Otto Eisenschiml

Otto Eisenschiml

Otto Eisenschiml was born in Austria in 1880. After obtaining a university degree in Vienna he emigrated to the United States in 1901. He worked as a chemist and eventually became president of the Scientific Oil Compounding Company.

Eisenschiml took a keen interest in the assassination of President Abraham Lincoln. In his book, Why Was Lincoln Murdered? (1937), he suggested that Edwin Stanton, the secretary of war, had engineered the plot to kill the president. The evidence for this theory included the employment of John Parker to guard Lincoln, Stanton's failure to close all the roads out of Washington, the shooting of John Wilkes Booth, tampering with Booth's diary, and the hooding of the conspirators to stop them from talking.

The book sold well but was attacked by professional historians. J. G. Hamilton described it as "four hundred and thight-eight dreary pages of rambling and disconnected implication and innuendo."

Otto Eisenschiml died in 1963. However, the influence of his book remained and inspired d the book by David Balsiger and Charles E. Sellier, The Lincoln Conspiracy (1977) and the motion picture of the same name.

Primary Sources

(1) Otto Eisenchiml, Why Was Lincoln Murdered? (1937)

The man who died at Garrett's Farm was stripped of his belongings before he was dead. The things that were taken from him were of nopwere of no great consequence, with the sole exception of a diary in which he had written some declamatory descriptions of his experiences and sentiments. This diary was subsequently to become the centre of a fiery controversy, not so much because of its contents as because it had been kept hidden fro the public.

For two years the little volume lay locked up in the archives of the War Office. In the meantime Baker had been dismissed and had written his book, The History of the Secret Service. Therein repeated references were made to Booth's diary, creating a sensation in all circles. The judiciary committeee of the House, then in session, seized upon the item with alacrity, and bade Baker take the stand and repeat his statements under oath. There the detective exploded another bombshell: the the diary had been mutilated since it had been taken from the body at Garrett's Farm.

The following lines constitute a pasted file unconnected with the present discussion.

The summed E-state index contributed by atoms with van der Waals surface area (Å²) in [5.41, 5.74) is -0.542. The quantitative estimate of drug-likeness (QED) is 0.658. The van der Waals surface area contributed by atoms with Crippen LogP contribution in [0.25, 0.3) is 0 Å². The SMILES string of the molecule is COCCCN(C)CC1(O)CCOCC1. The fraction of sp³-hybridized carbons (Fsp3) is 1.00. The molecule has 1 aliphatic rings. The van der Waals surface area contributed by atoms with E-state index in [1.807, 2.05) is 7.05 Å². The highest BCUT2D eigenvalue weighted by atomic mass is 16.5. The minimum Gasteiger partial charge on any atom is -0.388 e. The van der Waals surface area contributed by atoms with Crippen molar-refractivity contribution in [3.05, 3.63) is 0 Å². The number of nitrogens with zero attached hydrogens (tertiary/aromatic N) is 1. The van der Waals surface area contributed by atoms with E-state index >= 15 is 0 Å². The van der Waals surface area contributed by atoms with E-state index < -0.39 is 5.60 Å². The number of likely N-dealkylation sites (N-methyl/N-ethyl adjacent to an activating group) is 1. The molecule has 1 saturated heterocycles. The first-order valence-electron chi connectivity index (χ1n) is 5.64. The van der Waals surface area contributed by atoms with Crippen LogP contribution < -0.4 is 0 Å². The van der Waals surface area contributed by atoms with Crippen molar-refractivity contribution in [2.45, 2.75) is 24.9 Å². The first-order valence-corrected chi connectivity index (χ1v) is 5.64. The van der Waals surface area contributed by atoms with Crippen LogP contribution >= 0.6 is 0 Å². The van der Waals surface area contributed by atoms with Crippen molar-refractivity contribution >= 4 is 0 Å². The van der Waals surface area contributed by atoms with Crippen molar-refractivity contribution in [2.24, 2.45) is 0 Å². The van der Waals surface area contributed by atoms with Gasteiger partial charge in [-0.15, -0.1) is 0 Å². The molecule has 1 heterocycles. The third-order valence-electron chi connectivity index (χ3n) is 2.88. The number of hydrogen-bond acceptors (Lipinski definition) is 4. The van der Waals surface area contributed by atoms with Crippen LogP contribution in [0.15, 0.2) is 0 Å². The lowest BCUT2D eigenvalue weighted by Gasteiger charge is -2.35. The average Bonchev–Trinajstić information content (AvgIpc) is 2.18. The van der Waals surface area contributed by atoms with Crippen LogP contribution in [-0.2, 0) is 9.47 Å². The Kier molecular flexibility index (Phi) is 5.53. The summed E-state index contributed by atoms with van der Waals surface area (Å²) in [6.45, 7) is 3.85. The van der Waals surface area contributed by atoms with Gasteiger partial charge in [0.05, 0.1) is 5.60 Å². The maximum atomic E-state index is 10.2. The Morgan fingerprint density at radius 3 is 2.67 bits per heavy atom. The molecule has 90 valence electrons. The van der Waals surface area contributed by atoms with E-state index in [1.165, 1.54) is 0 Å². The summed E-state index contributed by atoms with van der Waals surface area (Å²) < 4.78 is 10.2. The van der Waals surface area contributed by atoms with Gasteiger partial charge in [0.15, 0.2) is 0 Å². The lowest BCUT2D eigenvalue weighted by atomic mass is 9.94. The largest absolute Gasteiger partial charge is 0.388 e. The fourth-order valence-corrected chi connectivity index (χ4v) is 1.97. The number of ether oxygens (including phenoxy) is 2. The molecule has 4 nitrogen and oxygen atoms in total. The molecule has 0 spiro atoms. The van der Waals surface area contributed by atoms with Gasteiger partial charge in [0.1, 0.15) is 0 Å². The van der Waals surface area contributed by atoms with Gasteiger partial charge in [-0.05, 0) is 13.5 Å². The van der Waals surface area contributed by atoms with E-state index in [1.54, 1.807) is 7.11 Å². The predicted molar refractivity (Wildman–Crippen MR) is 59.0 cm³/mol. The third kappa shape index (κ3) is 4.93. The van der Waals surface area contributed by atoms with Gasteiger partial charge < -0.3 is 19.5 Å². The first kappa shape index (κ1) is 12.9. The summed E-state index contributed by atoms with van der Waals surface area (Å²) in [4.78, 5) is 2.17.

(2) Otto Eisenchiml, Why Was Lincoln Murdered? (1937)

Another bizarre feature in the story of Booth's pursuit is the failure of the War Department to prosecute some people who had sheltered Booth and helped him in his flight. Again, the House of Representatives Committee, debating the distribution of rewards, was puzzled. In a proclamation dated 20 April, Stanton had declared that "All persons harboring or secreting the conspirators or aiding their concealment or escape, will be treated as accomplices in the murder of the President and shall be subject to trial before a military commission, and the punishment of death.

(3) Otto Eisenchiml, Why Was Lincoln Murdered? (1937)

When Johnson became the Chief Executive of the nation the Radicals began to have pleasurable visions of wholesale massacres and executions that would depopulate the South; for the new President had expressed his hatred of traitors in terms that were immoderate and unmistakable. Yet week after week passed and, except for the hanging of the so-called conspirators and of Captain Wirz, the former commandant at Andersonville, no deed of violence took place. On the contrary, pardon followed pardon; and worse than that, the President undertook to re-establish state governments along the lines Lincoln had advocated. At first the Radicals were bewildered; then astonishment gave way to unbridled fury.

(4) Otto Eisenchiml, Why Was Lincoln Murdered? (1937)

There was one man who profited greatly by Lincoln's death; the man who was his secretary of war, Edwin M. Stanton. Brusque, insolent, cruel, Stanton was without doubt the most unpopular member of Lincoln's administration; but the President in spite of strong pressure, had been loath to let him go while the conflict was raging; he seemed to think that no one else could do the work as well.

After the war was over, however, it seemed only a question of time when Lincoln would divest himself of a secretary who was fast becoming both a personal and a political liability to him. It was to his advantage to have the President out of the way; it would mean a continuance in office, increased power over a new and supposedly weak Chief Executive and a fair prospect of replacing the latter at the next election.

As secretary of war Stanton failed in his duty to protect the President's life after he was convinced that there was danger in the air. He bluntly denied Lincoln's request to be protected by Major Eckert and did not provide a proper substitute.

It was probably due to the efforts of Stanton that all evidence of negligence on the part of John F. Parker was carefully suppressed. He directed the pursuit of Booth and allowed it to be conducted in a manner that, but for the assassin's accidental injury, would have allowed his escape.

The actual pursuit and subsequent capture of Booth were silenced by unusual methods and were subsequently removed from contact with the public, either by infliction of the death penalty or by banishment to a desolate fortress. Other prisoners, of at least equal guilt, escaped punishment.

Plausible as such an indictment may seem, it would stand no chance of surviving a legal attack. There is not one point in this summary than can be proven; it is all hypothesis. Circumstantial evidence, at best, is a dangerous foundation upon which to build.